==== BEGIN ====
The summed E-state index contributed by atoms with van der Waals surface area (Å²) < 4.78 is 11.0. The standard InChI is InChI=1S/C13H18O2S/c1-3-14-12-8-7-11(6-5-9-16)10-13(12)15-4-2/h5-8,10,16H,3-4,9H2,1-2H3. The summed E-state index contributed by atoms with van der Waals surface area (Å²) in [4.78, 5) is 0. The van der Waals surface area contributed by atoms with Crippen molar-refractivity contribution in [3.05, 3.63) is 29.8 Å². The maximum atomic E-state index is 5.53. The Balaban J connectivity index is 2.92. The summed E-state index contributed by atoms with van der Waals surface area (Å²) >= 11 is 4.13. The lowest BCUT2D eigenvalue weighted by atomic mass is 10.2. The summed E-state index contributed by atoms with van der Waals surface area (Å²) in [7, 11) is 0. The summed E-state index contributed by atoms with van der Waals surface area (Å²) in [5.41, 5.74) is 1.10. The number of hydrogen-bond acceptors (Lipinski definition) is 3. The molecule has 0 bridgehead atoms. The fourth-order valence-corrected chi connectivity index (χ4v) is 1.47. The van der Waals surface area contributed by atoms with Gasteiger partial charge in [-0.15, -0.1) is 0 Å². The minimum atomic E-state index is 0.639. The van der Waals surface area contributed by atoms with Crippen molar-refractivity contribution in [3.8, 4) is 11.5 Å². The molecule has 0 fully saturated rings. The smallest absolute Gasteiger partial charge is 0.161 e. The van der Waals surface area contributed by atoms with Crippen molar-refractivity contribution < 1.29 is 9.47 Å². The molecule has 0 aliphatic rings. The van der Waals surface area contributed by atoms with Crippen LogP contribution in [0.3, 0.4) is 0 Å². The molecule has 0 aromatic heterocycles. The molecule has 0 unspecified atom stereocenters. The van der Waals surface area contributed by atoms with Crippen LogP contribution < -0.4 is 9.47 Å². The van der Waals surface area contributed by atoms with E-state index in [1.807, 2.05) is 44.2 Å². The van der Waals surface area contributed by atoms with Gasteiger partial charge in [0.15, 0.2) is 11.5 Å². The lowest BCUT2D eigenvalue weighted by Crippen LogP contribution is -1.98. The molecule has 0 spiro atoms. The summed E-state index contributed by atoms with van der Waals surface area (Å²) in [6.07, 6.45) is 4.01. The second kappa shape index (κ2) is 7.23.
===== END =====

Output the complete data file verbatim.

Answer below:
The summed E-state index contributed by atoms with van der Waals surface area (Å²) < 4.78 is 11.0. The standard InChI is InChI=1S/C13H18O2S/c1-3-14-12-8-7-11(6-5-9-16)10-13(12)15-4-2/h5-8,10,16H,3-4,9H2,1-2H3. The summed E-state index contributed by atoms with van der Waals surface area (Å²) in [4.78, 5) is 0. The van der Waals surface area contributed by atoms with Crippen molar-refractivity contribution in [3.05, 3.63) is 29.8 Å². The maximum atomic E-state index is 5.53. The Balaban J connectivity index is 2.92. The summed E-state index contributed by atoms with van der Waals surface area (Å²) >= 11 is 4.13. The lowest BCUT2D eigenvalue weighted by atomic mass is 10.2. The summed E-state index contributed by atoms with van der Waals surface area (Å²) in [7, 11) is 0. The summed E-state index contributed by atoms with van der Waals surface area (Å²) in [5.41, 5.74) is 1.10. The number of hydrogen-bond acceptors (Lipinski definition) is 3. The molecule has 0 bridgehead atoms. The fourth-order valence-corrected chi connectivity index (χ4v) is 1.47. The van der Waals surface area contributed by atoms with Gasteiger partial charge in [-0.15, -0.1) is 0 Å². The minimum atomic E-state index is 0.639. The van der Waals surface area contributed by atoms with Crippen molar-refractivity contribution in [3.8, 4) is 11.5 Å². The molecule has 0 fully saturated rings. The smallest absolute Gasteiger partial charge is 0.161 e. The van der Waals surface area contributed by atoms with Crippen molar-refractivity contribution < 1.29 is 9.47 Å². The molecule has 0 aliphatic rings. The van der Waals surface area contributed by atoms with Crippen LogP contribution in [0.3, 0.4) is 0 Å². The molecule has 0 aromatic heterocycles. The molecule has 0 unspecified atom stereocenters. The van der Waals surface area contributed by atoms with Crippen LogP contribution < -0.4 is 9.47 Å². The van der Waals surface area contributed by atoms with E-state index in [1.807, 2.05) is 44.2 Å². The van der Waals surface area contributed by atoms with Gasteiger partial charge in [0.15, 0.2) is 11.5 Å². The lowest BCUT2D eigenvalue weighted by Crippen LogP contribution is -1.98. The molecule has 0 spiro atoms. The summed E-state index contributed by atoms with van der Waals surface area (Å²) in [6.07, 6.45) is 4.01. The second kappa shape index (κ2) is 7.23.